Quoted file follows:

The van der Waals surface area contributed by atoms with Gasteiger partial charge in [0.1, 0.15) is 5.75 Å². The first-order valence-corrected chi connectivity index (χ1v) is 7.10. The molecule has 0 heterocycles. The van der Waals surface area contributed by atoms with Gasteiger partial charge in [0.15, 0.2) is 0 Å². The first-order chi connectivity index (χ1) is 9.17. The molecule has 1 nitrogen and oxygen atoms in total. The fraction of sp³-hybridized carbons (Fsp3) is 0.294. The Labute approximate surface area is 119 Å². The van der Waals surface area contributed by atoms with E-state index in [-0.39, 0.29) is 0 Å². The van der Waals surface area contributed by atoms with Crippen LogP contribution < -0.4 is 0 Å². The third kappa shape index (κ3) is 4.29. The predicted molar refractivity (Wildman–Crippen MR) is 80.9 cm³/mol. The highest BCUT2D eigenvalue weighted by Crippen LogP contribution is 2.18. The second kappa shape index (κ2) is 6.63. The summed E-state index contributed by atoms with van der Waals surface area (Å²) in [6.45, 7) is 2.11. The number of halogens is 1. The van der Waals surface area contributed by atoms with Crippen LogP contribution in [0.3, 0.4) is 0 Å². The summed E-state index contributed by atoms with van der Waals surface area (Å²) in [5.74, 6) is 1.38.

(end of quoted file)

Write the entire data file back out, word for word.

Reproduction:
The van der Waals surface area contributed by atoms with Gasteiger partial charge in [0.1, 0.15) is 5.75 Å². The first-order valence-corrected chi connectivity index (χ1v) is 7.10. The molecule has 0 heterocycles. The van der Waals surface area contributed by atoms with Gasteiger partial charge in [0.15, 0.2) is 0 Å². The first-order chi connectivity index (χ1) is 9.17. The molecule has 1 nitrogen and oxygen atoms in total. The fraction of sp³-hybridized carbons (Fsp3) is 0.294. The Labute approximate surface area is 119 Å². The van der Waals surface area contributed by atoms with E-state index in [-0.39, 0.29) is 0 Å². The van der Waals surface area contributed by atoms with Crippen LogP contribution < -0.4 is 0 Å². The third kappa shape index (κ3) is 4.29. The predicted molar refractivity (Wildman–Crippen MR) is 80.9 cm³/mol. The highest BCUT2D eigenvalue weighted by Crippen LogP contribution is 2.18. The second kappa shape index (κ2) is 6.63. The summed E-state index contributed by atoms with van der Waals surface area (Å²) in [6.45, 7) is 2.11. The number of halogens is 1. The van der Waals surface area contributed by atoms with Crippen LogP contribution in [0.3, 0.4) is 0 Å². The summed E-state index contributed by atoms with van der Waals surface area (Å²) in [5.74, 6) is 1.38.